Transcript of speech by PM Lee Hsien Loong at the Hwa Chong 100th Anniversary Dinner.
Congratulations once again on Hwa Chong’s centenary celebrations.
Very happy to join you all, and to see such a large attendance from the Hwa Chong community tonight. It reflects the close ties among your community, how strongly you feel for your school, and the lifelong memories that you formed here. To keep the spirit and community of a school strong for a century takes tremendous commitment by the students, school leaders, teachers and alumni. All of you can take pride in Hwa Chong’s achievements as you celebrate your centenary.
Hwa Chong’s story is intertwined with the Singapore story. You started with around 70 students in a small building on Niven Road, and today you are a thriving school with excellent facilities at Bukit Timah. You have witnessed many of the pivotal events in modern Singapore’s history. The Second World War, the fight for independence, Separation from Malaysia. Hwa Chong teachers, students and alumni felt strongly about the big issues of the day and often participated passionately in them.
Today, you have built up an illustrious history and reputation. You have maintained high academic standards, and the best students across the country aspire to study in Hwa Chong. Your alumni have distinguished themselves in many fields, public life, industry and academia. Hwa Chong must to continue to thrive as an educational institution. This requires a concerted effort on three fronts.
First, you must uphold high academic achievements. We emphasise all-rounded education, and cultivating character and values among our young, but remember that it is still important for students to master the academic curriculum, and to strive to excel in their studies. Our schools, ITEs, polytechnics and universities maintain rigorous academic standards, and give students a solid grounding in their different subjects. And Singapore students by and large take their studies seriously, and do their best to master the material and excel. That is why most young people leaving school can readily find good jobs, and go on to do well in their careers and lives. This remains a crucial factor in Singapore’s success, and must remain a focus of Hwa Chong’s.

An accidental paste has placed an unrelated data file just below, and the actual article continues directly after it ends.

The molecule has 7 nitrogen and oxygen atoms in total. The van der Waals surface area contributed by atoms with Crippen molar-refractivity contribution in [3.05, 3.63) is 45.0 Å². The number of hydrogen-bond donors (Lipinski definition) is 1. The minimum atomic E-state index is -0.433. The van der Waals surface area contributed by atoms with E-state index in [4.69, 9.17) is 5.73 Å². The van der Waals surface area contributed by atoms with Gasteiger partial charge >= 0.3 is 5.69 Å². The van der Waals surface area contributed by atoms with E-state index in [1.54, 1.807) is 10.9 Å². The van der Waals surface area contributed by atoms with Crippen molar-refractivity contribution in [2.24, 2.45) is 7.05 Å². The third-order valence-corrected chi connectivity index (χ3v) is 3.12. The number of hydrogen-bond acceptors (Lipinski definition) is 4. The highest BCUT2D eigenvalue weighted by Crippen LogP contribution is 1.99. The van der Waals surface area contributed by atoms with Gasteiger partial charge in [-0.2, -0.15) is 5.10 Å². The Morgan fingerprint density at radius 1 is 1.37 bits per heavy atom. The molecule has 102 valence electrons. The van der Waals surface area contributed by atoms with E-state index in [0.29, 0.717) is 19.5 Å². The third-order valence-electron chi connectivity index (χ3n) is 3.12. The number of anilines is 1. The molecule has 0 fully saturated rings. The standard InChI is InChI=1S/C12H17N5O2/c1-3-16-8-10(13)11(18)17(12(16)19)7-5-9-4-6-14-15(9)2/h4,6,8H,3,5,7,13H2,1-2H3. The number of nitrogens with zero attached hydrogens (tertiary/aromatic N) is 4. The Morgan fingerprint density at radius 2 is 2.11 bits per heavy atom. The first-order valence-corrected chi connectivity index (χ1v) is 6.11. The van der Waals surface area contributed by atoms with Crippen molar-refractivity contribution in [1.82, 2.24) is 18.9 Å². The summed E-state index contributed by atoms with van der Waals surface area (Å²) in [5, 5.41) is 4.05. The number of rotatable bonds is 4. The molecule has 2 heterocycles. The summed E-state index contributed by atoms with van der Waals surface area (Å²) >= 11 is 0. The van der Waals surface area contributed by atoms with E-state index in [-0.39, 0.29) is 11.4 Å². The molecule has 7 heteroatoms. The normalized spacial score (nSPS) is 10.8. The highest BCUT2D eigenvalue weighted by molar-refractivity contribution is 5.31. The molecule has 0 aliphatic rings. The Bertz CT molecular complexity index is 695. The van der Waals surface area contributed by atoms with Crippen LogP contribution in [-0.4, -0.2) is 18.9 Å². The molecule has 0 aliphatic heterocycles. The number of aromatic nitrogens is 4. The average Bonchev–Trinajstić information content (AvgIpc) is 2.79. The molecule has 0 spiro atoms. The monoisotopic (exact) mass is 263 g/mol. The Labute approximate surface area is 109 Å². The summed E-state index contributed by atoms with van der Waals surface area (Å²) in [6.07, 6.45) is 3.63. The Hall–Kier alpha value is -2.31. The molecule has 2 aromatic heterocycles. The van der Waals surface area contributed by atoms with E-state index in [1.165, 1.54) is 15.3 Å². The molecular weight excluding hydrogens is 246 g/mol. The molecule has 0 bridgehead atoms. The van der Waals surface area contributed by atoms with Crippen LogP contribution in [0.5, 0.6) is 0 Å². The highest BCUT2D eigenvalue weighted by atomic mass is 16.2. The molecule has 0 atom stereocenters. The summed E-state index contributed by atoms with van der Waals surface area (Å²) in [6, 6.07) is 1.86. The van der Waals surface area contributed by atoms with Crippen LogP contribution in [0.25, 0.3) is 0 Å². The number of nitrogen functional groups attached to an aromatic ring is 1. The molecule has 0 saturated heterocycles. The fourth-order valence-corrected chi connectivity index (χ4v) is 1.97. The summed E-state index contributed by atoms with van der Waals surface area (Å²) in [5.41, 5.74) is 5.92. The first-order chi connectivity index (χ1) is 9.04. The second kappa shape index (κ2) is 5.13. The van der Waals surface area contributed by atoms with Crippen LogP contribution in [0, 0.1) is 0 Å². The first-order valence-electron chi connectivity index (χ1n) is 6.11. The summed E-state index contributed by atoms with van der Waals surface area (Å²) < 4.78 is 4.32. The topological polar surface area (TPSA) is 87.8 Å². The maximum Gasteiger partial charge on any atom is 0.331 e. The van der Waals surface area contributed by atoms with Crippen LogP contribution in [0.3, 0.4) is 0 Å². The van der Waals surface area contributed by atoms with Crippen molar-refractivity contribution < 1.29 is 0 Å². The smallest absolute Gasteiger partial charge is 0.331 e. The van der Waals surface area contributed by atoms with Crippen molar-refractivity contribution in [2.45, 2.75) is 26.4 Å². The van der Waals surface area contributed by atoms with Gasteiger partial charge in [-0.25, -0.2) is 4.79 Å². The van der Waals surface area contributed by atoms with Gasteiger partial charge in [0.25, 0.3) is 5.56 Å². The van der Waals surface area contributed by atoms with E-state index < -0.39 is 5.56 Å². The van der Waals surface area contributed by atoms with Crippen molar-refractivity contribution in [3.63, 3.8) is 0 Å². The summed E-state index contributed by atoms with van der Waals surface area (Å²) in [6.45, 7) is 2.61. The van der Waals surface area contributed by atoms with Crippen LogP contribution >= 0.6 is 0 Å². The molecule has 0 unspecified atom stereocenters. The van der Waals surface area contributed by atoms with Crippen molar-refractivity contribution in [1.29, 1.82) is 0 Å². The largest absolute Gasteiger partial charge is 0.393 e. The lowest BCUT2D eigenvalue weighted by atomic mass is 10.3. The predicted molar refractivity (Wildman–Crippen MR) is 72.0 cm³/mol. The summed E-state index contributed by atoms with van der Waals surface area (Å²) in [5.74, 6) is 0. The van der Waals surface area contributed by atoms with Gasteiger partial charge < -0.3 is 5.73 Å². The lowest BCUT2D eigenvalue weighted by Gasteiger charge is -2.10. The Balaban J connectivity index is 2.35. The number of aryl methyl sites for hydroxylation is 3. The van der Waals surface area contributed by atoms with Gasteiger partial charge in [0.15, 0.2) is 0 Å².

Second, as a Special Assistance Plan (SAP) school, you have a special responsibility to promote Chinese traditional culture, values and heritage, and to help students to master our mother tongue. This was the reason Mr Lee Kuan Yew introduced SAP schools in 1979. He wanted to revive the spirit of the old Chinese middle schools. These schools had emphasised character development, seriousness of purpose, and the spirit of community. These values not only served the old Chinese school graduates well, but were important for the resilience and cohesion of the society. Mr Lee wanted SAP schools to imbue these values in new generations of young Singaporeans. Hwa Chong has managed to do so, and adapted your approach for students growing up in a different era, such as through the Bicultural Studies Programme.
Third, Hwa Chong students must understand the context of our society, and their own responsibilities within it. You must know how the society works, identify with fellow Singaporeans of all races and religions, and feel a responsibility for your fellow citizens. You need to feel a calling to participate in community and national affairs, to contribute to the society and system that has nurtured you, and to take on leadership roles to take Singapore forward. If you can continue to do this – uphold high academic achievements, promote Chinese cultural values, and prepare students for our multi-racial, multi-religious society, you will have fulfilled your mission.
Today is also an opportunity for us to pay tribute to those who have helped us get here. They include your educators, whose passion and dedication have been instrumental to your success. Their stories are movingly chronicled in a book published by the anniversary committee. I am not Hwa Chong alumnus, but I had the privilege of benefiting from the wisdom and guidance of one of your outstanding former principals. The late Mr Lim Nai Tian, the pioneer principal of Hwa Chong Junior College, had previously been a teacher in National Junior College, where he taught me mathematics. He left a deep impression on all of us. Our teachers mould us in ways that we might not realise till much later in life, and for that we should always be grateful.
Once again, congratulations to all the Hwa Chong family on your centenary. I hope the spirit of Hwa Chong will continue to burn bright and inspire successive generations.
Let me finish with a few words in Chinese.
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